My Tige was pretty heavy for towing. 4500 lbs for 20 ft boat. Pontoons are lighter but catch a lot of air.

Another pet peeve of mine is, I like a real windshield. I like going out when it's glass early to ski. But it can be pretty cool. I'd freeze my ass off in a Pontoon boat.

Also covering the boat. I always used a full mooring cover and always will (unless I have a boathouse or covered lift). Putting the cover on our Tige probably couldn't have been easier. Covering Pontoons looks like a PITA. I watch neighbor do it all the time. And I've done their boat a couple times. I could borrow it any time. And theirs is on a lift and it's still painful to watch.

There are tons of Condo's, Day Trippers, Shared beaches that a Pontoon is better for being on for the day and partly why they are so popular.

If I was on Winni, I think I'd want a Deep V 26+ footer. Maybe with a mini head. But again, locations vary a lot. You might live/stay in a calmer bay and never cross the broads, ever. Or you might live on an island.

Currently this is my "low maintenance" stop gap.



Water was pristine here, sandy bottom and perfect gradual depth. There wasn't many better places to be.
It even had comfy seats suspended over the water. It felt more in the water than the boat did. And literally no maintenance and no gas. Why go putt putt in a Pontoon?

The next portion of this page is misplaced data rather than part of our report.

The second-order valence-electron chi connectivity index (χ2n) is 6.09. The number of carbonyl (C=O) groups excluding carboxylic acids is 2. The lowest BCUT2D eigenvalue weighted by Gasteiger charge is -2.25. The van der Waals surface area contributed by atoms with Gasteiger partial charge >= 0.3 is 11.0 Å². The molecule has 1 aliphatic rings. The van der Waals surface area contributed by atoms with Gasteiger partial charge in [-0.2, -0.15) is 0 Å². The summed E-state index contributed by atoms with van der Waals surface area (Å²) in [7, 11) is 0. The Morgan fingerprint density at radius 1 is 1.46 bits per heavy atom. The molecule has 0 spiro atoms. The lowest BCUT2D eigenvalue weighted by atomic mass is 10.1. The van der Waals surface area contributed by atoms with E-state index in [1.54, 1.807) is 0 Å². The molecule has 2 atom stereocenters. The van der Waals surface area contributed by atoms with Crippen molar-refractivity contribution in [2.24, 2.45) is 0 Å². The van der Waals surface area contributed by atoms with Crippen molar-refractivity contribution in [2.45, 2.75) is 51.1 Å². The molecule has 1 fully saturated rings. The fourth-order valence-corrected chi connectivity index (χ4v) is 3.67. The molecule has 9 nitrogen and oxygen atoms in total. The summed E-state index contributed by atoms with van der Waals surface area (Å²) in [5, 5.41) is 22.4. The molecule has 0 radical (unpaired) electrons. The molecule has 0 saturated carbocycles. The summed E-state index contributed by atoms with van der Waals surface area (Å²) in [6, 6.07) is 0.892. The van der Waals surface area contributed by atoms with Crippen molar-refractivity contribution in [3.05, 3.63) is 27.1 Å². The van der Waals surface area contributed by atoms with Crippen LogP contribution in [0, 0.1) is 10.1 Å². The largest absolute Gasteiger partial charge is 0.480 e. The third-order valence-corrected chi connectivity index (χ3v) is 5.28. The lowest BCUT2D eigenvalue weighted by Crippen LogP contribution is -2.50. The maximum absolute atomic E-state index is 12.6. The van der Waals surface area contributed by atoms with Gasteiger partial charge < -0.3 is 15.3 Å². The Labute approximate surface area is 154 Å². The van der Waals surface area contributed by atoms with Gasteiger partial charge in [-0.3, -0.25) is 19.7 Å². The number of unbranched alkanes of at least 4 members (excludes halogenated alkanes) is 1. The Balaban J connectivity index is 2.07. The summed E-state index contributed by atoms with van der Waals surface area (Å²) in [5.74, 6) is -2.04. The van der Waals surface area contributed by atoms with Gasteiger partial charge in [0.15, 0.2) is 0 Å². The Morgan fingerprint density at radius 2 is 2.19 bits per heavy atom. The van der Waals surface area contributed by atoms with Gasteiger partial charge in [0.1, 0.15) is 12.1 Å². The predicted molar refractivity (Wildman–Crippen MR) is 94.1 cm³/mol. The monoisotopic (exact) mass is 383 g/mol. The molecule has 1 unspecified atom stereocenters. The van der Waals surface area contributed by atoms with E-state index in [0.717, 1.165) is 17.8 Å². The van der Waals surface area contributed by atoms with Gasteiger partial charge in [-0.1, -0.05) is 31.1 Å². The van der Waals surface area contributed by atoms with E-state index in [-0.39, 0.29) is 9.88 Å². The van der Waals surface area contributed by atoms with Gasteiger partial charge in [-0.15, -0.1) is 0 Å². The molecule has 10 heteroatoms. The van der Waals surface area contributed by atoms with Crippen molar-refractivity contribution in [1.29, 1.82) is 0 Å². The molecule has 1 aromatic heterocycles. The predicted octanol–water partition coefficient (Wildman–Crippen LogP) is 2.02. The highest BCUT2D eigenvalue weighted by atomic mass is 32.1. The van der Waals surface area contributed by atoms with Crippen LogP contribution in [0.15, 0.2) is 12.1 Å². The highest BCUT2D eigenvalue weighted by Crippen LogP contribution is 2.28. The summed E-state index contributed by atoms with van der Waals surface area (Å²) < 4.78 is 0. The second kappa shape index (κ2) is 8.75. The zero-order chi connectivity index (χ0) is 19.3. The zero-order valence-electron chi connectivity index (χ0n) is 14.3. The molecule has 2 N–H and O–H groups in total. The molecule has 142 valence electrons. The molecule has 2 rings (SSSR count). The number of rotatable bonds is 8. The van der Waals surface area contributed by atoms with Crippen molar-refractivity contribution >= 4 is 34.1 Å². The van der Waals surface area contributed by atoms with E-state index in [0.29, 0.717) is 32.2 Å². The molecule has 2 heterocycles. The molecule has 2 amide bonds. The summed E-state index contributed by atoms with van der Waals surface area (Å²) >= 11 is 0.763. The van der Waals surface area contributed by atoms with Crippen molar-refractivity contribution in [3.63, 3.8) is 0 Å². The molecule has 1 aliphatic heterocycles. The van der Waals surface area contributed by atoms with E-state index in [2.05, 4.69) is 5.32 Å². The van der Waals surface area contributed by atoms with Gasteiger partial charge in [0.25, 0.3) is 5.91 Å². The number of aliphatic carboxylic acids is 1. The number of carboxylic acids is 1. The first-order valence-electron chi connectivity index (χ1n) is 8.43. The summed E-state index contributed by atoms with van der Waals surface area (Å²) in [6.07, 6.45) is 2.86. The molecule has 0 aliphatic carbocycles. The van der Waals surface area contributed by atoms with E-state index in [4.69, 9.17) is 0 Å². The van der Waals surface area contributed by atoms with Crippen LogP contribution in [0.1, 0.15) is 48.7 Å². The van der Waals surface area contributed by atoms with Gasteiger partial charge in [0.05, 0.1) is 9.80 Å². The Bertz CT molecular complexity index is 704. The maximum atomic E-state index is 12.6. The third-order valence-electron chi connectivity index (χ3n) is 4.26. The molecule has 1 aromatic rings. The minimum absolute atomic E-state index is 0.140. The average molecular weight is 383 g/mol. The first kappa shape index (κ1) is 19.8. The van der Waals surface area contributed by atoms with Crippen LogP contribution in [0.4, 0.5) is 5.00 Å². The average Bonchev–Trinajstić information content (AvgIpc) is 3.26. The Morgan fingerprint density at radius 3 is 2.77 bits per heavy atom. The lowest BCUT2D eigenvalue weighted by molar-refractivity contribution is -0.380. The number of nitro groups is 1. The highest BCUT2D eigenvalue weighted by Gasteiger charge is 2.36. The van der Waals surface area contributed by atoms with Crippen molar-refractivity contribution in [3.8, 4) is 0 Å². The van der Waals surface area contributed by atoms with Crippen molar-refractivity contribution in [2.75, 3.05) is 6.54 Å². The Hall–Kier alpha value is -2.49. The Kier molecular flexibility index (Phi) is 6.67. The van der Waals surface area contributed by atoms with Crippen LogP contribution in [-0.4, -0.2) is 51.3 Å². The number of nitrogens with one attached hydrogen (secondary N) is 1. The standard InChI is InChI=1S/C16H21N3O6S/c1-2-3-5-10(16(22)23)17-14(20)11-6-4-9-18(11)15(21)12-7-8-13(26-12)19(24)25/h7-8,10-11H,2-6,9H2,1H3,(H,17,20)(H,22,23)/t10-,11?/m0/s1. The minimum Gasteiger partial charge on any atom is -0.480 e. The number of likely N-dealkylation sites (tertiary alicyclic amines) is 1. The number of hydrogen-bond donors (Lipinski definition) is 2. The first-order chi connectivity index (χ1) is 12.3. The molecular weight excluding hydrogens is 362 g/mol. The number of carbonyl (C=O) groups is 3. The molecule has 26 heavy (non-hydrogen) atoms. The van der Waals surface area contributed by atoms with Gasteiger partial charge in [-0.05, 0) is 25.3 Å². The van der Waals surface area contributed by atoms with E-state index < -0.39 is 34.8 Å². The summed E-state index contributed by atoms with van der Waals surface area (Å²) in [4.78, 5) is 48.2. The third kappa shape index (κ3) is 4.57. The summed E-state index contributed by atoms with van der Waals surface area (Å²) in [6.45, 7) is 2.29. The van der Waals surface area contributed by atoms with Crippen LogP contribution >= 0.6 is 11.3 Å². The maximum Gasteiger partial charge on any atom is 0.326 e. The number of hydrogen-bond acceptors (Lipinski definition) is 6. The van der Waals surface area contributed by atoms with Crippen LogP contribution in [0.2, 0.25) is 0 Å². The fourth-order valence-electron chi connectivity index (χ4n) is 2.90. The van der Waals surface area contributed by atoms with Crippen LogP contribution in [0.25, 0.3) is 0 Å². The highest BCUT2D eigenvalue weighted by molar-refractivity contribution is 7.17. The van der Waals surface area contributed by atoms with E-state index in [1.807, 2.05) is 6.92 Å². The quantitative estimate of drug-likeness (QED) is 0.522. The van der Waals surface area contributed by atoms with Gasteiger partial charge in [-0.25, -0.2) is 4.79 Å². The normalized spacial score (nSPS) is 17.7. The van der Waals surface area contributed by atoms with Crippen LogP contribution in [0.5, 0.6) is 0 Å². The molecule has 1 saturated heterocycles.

Even the ducks know a good thing
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Old 01-08-2022, 06:54 PM   #15
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Default 20' Jet Boat vs. 20' Tritoon

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It really depends on your needs. We've had 3 places on NewFound. First was a shared beach which was a bit of walk. We had an 18' I/O back then, but a pontoon might have been better since we would spend 1/2 the day on the boat. We were in the boat a lot to have our own "space".

At our second place we were on the water and had the dock below along with the Tige. Having breakfast on the dock was like being in a Pontoon. Maybe better, because no waves, bathroom in reach and great if you forgot to pack something So the only time we went out was for "sport". Pontoons are probably the least good at sport.

The Tige was horrible on chop though because the bottom was so flat.

As far as maintenance. They are all pretty much the same. They all need to be winterized, protected in winter, oil changed and cleaned. Pontoon looks easier to clean the bottom, but that's about it. Well, you have no windshield to keep clean.